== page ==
However, this software is not good at determining what should be on each vehicle. This is critical in the consumer products world because movements among sites are traditionally always on a full truckload basis. Thus, it's necessary to combine multiple technologies to create the mathematical optimization of what truck should ship from where and establish the priority of each load. Such software optimizes order fill, understands and respects priorities, throughput, and space constraints, and minimizes costs to determine the number of loads from each source to each destination.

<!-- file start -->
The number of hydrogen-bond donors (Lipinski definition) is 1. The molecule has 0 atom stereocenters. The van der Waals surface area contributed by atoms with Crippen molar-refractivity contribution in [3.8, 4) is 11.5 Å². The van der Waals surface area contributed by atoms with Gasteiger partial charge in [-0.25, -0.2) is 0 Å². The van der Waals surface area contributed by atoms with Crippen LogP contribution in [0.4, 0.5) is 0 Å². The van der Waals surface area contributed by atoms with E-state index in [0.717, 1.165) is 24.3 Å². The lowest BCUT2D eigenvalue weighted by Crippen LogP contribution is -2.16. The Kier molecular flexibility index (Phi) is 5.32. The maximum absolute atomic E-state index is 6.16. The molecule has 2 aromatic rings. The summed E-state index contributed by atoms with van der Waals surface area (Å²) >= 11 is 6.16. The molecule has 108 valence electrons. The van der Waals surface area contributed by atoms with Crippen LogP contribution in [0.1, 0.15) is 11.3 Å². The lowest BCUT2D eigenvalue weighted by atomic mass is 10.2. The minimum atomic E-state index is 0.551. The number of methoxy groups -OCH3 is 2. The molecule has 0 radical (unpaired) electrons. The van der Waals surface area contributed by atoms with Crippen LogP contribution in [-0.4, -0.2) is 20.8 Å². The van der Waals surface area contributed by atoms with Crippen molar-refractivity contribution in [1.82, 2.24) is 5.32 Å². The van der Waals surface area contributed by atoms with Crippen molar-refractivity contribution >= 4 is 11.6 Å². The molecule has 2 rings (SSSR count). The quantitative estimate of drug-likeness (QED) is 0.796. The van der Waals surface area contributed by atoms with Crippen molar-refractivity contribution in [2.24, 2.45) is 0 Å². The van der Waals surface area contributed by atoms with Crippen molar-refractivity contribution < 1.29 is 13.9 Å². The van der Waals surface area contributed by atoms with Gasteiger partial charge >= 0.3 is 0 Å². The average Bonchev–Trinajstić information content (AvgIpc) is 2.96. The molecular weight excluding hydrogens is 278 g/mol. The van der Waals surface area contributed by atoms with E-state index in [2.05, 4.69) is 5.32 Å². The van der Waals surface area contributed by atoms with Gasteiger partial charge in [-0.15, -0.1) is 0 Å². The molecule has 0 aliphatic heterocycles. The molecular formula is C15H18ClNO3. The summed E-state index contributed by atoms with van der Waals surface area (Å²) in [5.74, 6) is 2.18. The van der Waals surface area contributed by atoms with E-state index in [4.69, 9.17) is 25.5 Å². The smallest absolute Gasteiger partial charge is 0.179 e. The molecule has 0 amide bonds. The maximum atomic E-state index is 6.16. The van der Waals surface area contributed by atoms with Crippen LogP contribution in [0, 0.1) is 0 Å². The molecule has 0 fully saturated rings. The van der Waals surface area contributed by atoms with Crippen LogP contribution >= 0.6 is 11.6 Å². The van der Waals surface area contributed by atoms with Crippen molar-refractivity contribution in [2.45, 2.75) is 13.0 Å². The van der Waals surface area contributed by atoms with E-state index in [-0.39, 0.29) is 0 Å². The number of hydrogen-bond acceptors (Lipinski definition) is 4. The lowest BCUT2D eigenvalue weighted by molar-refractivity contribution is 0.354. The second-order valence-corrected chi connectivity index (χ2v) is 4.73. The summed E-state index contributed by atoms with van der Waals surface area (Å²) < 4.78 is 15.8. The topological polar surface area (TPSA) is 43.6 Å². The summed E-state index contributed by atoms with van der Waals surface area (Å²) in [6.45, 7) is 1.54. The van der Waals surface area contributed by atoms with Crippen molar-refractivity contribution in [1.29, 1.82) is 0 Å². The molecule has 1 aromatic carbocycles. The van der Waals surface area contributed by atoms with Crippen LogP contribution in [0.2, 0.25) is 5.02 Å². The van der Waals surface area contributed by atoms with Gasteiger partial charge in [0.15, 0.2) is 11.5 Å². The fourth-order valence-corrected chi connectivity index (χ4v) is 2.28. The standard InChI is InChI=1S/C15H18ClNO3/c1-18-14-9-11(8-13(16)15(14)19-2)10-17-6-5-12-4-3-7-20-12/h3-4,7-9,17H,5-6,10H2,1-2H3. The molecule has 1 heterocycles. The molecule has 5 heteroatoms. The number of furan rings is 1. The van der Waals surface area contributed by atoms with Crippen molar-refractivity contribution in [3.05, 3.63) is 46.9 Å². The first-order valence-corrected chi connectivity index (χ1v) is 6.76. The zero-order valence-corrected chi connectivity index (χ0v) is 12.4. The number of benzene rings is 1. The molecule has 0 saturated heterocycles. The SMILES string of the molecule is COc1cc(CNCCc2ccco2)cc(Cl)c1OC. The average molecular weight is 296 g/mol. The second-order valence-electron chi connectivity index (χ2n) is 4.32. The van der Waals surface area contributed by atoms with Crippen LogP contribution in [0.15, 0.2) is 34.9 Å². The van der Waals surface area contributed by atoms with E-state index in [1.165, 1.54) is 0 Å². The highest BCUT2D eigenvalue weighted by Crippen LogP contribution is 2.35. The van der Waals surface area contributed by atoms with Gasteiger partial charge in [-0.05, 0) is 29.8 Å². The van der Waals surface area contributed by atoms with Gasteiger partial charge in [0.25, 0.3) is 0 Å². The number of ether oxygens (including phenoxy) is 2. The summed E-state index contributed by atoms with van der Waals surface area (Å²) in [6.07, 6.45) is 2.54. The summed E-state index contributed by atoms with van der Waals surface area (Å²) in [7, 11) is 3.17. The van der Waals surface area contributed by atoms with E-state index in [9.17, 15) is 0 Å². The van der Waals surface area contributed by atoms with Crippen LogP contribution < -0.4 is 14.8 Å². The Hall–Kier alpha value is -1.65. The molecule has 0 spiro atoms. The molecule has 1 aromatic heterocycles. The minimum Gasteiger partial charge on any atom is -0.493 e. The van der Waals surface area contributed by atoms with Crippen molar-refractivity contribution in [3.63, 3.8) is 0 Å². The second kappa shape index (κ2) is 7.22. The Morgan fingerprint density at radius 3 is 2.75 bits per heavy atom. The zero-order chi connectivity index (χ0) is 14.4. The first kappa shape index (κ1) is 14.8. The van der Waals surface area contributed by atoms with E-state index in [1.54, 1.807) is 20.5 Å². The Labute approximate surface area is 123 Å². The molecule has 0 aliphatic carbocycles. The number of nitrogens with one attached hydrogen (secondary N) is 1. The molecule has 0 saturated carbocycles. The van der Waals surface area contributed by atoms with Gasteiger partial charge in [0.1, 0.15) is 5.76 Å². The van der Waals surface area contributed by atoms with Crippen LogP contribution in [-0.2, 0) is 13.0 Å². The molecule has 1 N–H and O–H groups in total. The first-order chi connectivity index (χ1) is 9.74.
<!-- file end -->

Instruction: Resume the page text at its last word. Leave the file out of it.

Getting to the Front of the Carrier Line

These loads are tendered with a “dummy” code to reserve the trucks. The carrier has a firm order to supply a vehicle on a given day, while the shipper has multiple days to determine what should be placed on that truck. Later, much closer to the actual shipment date, an optimizing load builder, seeing the number of trucks to be filled and using the latest data, including priority, from the supply planning system, can quickly define what should be on each load. Notably, the loads must be damage-free and ensure the legality of axle loading.

Again, to execute, there is a need for a plan that works in the real world. Knowing what is on the load and understanding that it can be successfully executed, the load builder will update the information in the system of record. There is an added benefit here—using clever mathematics, the optimization successfully matches items on each load to get 5-10% more payload and requires fewer trucks over the long haul.